The Ferry from Hingham to Boston

Leaving the road behind.

Credit: Bob Seay

Boston's Ferry Service: 'The Best Commute in America'

November 7, 2017

Commuters aboard the Hingham to Boston Ferry will tell you it's the best commute in America. Compared to a frustrating ride on Rt. 93, the Commuter Rail or the Red Line, commuters aboard the ferry actually look forward to going to work.

The Massachusetts Convention Center Authority is planning to expand ferry service next year by launching a rush-hour ferry service between North Station and the South Boston waterfront, which could be up and running as soon as next spring. It will be a public service funded by private companies — whose employees would ride for free. 

There's no denying that cruising in comfort across scenic Boston Harbor is a commute hard not to like. In fact, of all the T transit modes, the ferry service has the highest on-time performance rate — 98 percent — which probably accounts for it being the T's most popular service..

Expanding ferry service using public funds is a challenge, as it is costly to operate and to use — a monthly round-trip commuter pass costs more than $600. But the passengers I spoke with thought it was well worth the price considering the alternatives: an exhausting and tedious drive into the city, or a subway and commuter rail service that's not always there when you need it.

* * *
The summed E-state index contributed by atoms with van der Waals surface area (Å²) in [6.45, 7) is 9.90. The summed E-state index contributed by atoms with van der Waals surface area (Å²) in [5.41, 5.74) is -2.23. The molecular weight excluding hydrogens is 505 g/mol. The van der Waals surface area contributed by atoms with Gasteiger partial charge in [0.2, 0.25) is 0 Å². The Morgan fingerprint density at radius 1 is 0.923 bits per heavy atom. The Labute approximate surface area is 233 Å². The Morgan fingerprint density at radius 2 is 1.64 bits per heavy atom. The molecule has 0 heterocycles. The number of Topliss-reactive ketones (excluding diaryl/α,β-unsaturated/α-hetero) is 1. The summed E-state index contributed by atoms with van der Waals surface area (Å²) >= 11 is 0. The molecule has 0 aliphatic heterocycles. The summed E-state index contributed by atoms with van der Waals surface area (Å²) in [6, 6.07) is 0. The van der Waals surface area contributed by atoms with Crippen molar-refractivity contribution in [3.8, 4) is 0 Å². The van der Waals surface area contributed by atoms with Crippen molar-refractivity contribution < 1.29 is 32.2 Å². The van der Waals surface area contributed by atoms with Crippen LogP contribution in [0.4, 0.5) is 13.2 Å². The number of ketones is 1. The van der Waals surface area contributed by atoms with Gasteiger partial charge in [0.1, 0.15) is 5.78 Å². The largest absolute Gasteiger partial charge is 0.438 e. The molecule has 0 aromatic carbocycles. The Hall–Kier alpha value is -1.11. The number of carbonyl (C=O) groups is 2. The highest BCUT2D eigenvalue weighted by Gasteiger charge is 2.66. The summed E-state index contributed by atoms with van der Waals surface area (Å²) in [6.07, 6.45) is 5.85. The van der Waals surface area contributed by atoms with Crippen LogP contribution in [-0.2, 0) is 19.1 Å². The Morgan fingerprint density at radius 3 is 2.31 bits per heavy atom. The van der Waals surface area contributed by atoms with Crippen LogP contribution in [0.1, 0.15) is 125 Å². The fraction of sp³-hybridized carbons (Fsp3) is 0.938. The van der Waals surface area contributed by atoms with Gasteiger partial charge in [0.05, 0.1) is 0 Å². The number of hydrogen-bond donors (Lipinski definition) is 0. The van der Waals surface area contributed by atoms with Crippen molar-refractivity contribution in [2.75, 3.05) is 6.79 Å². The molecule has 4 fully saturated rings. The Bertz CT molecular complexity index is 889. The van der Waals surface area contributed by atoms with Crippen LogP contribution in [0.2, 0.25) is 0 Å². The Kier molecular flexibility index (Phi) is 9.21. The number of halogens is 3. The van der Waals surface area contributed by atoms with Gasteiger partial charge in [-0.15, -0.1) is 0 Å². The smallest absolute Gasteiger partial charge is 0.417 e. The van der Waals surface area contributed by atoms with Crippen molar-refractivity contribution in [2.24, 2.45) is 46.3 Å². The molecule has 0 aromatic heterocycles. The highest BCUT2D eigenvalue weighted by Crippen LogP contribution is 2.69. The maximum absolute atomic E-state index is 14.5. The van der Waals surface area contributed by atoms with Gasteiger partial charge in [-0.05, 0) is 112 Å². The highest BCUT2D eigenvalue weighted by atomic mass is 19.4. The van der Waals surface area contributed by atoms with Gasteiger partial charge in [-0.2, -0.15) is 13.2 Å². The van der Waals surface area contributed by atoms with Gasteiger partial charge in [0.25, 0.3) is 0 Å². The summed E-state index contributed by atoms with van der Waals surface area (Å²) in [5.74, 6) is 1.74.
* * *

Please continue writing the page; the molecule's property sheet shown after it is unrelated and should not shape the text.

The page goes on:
Greg Sullivan of the Pioneer Institute co-authored a study that concluded additional ferry service could provide an opportunity for the cash-strapped MBTA to expand service without the enormous up-front investment required to extend commuter rail lines. But Marc Ebuna of the transportation watchdog group "Transit Matters" says every dollar spent on ferries takes away from what the MBTA should be spending on improving commuter rail service, which serves many more commuters.

The MBTA currently offers year round service to Charlestown, Hingham, Hull, and Logan Airport. And there's seasonal ferry services to Salem, Lynn, Winthrop, and Quincy — either funded by the MBTA, MASSDOT, or in the case of Salem, the city itself. The Pioneer Institute’s Greg Sullivan says that private interests will have to step up if Boston Harbor ferry service is to expand.

That's what The Massachusetts Convention Center Authority is hoping. If the new ferry service is successful, it could serve as a model for future ferry service.

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